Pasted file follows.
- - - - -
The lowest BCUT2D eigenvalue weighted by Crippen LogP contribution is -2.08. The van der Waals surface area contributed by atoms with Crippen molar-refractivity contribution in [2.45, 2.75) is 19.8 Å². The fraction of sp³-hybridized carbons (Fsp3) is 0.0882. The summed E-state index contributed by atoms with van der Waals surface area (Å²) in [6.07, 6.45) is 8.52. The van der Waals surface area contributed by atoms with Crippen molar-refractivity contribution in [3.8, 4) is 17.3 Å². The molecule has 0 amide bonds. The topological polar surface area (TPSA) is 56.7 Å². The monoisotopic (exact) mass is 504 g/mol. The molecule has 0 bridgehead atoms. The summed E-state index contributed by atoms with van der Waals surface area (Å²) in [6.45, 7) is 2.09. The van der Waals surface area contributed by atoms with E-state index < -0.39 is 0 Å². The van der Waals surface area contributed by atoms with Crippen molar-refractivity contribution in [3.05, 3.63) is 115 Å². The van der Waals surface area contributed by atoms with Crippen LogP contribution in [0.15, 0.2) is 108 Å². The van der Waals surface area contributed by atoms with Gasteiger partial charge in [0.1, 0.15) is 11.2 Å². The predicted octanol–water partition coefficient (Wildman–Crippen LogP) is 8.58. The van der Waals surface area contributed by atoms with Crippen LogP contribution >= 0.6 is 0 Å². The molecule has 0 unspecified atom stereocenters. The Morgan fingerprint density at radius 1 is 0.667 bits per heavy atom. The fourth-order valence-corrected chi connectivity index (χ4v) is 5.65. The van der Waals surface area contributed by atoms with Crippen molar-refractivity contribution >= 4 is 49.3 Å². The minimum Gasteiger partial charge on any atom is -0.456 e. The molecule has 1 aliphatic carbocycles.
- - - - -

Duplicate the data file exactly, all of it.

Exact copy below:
The lowest BCUT2D eigenvalue weighted by Crippen LogP contribution is -2.08. The van der Waals surface area contributed by atoms with Crippen molar-refractivity contribution in [2.45, 2.75) is 19.8 Å². The fraction of sp³-hybridized carbons (Fsp3) is 0.0882. The summed E-state index contributed by atoms with van der Waals surface area (Å²) in [6.07, 6.45) is 8.52. The van der Waals surface area contributed by atoms with Crippen molar-refractivity contribution in [3.8, 4) is 17.3 Å². The molecule has 0 amide bonds. The topological polar surface area (TPSA) is 56.7 Å². The monoisotopic (exact) mass is 504 g/mol. The molecule has 0 bridgehead atoms. The summed E-state index contributed by atoms with van der Waals surface area (Å²) in [6.45, 7) is 2.09. The van der Waals surface area contributed by atoms with E-state index < -0.39 is 0 Å². The van der Waals surface area contributed by atoms with Crippen molar-refractivity contribution in [3.05, 3.63) is 115 Å². The van der Waals surface area contributed by atoms with Crippen LogP contribution in [0.15, 0.2) is 108 Å². The van der Waals surface area contributed by atoms with Gasteiger partial charge in [0.1, 0.15) is 11.2 Å². The predicted octanol–water partition coefficient (Wildman–Crippen LogP) is 8.58. The van der Waals surface area contributed by atoms with Crippen LogP contribution >= 0.6 is 0 Å². The molecule has 0 unspecified atom stereocenters. The Morgan fingerprint density at radius 1 is 0.667 bits per heavy atom. The fourth-order valence-corrected chi connectivity index (χ4v) is 5.65. The van der Waals surface area contributed by atoms with Crippen molar-refractivity contribution >= 4 is 49.3 Å². The minimum Gasteiger partial charge on any atom is -0.456 e. The molecule has 1 aliphatic carbocycles.